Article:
Denver, CO — I’m a high school senior in Littleton, Colorado. I go to school about twenty minutes away from Columbine High School. Although the Columbine shooting happened 20 years ago, it still casts a shadow over our community.
On Tuesday night, Denver FBI Chief Dean Phillips gave a press conference about Sol Pais, a young woman who “expressed an infatuation with Columbine.” Phillips warned that she had traveled to Denver and that she was armed. Within hours, several school districts in the Denver metro area announced that they would close the next day due to safety concerns.
By midday Wednesday, the FBI announced that Sol Pais was dead. It has been a whirlwind that’s shaken up my local community.
I’m accustomed to living with Colorado’s relaxed gun laws. Still, it was disturbing to think that Pais flew to my home state and legally purchased a gun from a store close to Columbine High School. Gun shop owner Josh Rayburn confirmed that he sold her a gun, but he added that she passed the background checks required to purchase a firearm.
Before Pais was located, many parents and other students expressed concern. On Facebook, I saw posts from parents who wanted to keep their children home from school the next day, regardless of whether classes were canceled. Many of us breathed a collective sigh of relief when school districts announced closures.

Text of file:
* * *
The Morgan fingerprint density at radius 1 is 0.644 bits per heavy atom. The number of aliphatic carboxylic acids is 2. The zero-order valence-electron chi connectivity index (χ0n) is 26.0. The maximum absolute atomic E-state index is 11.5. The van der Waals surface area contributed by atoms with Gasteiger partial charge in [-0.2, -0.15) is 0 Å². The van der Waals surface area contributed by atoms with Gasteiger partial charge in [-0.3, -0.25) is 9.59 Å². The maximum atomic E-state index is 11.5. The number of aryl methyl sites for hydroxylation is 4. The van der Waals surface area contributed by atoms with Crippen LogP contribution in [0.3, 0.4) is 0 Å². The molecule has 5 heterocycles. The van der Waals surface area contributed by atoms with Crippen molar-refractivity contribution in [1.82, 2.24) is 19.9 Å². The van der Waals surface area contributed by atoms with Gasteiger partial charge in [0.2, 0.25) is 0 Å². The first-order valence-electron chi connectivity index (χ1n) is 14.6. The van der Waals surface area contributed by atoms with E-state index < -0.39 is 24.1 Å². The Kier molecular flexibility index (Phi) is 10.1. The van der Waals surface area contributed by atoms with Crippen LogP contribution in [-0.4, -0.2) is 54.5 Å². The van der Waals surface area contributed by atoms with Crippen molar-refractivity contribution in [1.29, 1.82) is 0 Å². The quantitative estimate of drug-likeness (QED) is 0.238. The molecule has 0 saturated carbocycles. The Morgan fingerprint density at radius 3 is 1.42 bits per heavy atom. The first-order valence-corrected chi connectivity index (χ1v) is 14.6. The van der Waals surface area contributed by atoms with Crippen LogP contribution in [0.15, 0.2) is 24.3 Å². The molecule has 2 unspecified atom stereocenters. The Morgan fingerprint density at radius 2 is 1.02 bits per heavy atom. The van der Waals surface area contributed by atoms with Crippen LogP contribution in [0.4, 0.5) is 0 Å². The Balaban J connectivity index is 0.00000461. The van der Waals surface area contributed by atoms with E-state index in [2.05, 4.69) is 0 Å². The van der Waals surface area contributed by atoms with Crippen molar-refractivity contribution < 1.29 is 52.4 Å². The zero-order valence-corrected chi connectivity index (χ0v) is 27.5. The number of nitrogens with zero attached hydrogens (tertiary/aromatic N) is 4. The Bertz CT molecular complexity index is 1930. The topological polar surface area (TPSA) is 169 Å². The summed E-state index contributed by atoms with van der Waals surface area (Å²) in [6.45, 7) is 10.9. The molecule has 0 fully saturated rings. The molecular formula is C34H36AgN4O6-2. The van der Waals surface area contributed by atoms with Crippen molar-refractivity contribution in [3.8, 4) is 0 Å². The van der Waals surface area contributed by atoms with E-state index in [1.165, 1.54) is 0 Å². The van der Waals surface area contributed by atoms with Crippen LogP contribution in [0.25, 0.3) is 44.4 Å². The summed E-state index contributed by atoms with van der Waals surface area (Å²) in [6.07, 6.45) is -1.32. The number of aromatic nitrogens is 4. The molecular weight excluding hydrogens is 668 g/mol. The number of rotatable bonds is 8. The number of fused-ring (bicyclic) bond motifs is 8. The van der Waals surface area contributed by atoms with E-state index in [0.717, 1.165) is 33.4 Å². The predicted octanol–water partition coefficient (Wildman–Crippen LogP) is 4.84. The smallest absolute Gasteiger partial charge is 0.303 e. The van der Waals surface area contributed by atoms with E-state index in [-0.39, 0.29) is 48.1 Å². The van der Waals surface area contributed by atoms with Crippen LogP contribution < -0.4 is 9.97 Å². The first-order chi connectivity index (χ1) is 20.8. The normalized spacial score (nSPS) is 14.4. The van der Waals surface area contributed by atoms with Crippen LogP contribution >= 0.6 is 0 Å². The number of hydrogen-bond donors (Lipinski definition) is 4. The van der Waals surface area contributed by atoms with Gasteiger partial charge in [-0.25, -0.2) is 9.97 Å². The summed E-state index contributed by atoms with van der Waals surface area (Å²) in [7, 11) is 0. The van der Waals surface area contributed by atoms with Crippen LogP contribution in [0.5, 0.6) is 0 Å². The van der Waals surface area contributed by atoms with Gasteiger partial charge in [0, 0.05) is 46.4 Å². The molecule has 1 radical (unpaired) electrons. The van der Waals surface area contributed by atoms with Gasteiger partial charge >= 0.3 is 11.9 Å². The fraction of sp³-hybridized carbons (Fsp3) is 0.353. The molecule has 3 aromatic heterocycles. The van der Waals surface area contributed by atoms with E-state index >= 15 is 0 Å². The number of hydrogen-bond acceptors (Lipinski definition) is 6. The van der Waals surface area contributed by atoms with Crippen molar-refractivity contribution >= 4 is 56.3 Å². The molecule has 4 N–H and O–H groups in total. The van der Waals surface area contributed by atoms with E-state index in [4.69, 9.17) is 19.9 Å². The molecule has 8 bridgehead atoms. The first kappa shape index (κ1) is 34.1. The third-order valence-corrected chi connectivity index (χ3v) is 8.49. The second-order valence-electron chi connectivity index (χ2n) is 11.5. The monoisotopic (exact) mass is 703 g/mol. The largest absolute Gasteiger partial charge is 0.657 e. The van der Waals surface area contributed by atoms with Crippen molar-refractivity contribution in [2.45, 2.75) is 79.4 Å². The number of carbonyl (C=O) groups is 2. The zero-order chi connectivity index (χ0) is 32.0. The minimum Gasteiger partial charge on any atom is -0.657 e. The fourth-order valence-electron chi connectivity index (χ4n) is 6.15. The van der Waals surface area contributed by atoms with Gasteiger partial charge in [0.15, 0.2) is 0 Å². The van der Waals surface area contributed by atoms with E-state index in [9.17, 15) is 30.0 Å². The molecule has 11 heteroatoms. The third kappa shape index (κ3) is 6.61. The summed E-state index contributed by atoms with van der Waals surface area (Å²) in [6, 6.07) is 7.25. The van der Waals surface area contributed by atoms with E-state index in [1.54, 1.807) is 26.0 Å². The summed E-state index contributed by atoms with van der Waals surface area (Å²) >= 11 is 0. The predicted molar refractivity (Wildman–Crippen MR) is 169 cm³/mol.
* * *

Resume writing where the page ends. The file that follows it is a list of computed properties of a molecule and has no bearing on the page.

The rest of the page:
After school, I work part-time as a preschool teacher aid. Several hours after I arrived at work on Tuesday night, my supervisor showed me Sol Pais’ picture and told my fellow coworkers that the FBI had asked citizens to be on the lookout for this person. I was afraid not just for myself, but also for the young children I watch. I instinctively scanned the classroom for potential weapons that I could use to protect the children and myself.
The next morning, I felt that I should not go out in public alone. A friend and I met at a coffee shop to study for an exam. In between practicing math problems, we discussed how crazy it was that one woman’s threats could shut down so many school districts in the entire Denver metro area. We felt dazed, but sadly, I also feel desensitized to events like these.
I was born two years after the shooting at Columbine. My peers and I have come of age in an era where school shootings are the norm. In some ways, I feel that my generation is more used to the reality of gun violence than our parents. At school, we practice lockdown drills, where we turn off our classroom lights and hide in corners or behind chairs, outside the line of sight of a potential shooter. These drills seem foreign to people of older generations. Last summer, I covered an anti-gun violence rally, where a survivor of the Columbine High School shooting, Annette Haugh spoke. She questioned the lockdown drills. “Should we really be asking our children to practice for mass shootings? Enough is enough,” she said. But practicing for gun violence is my reality.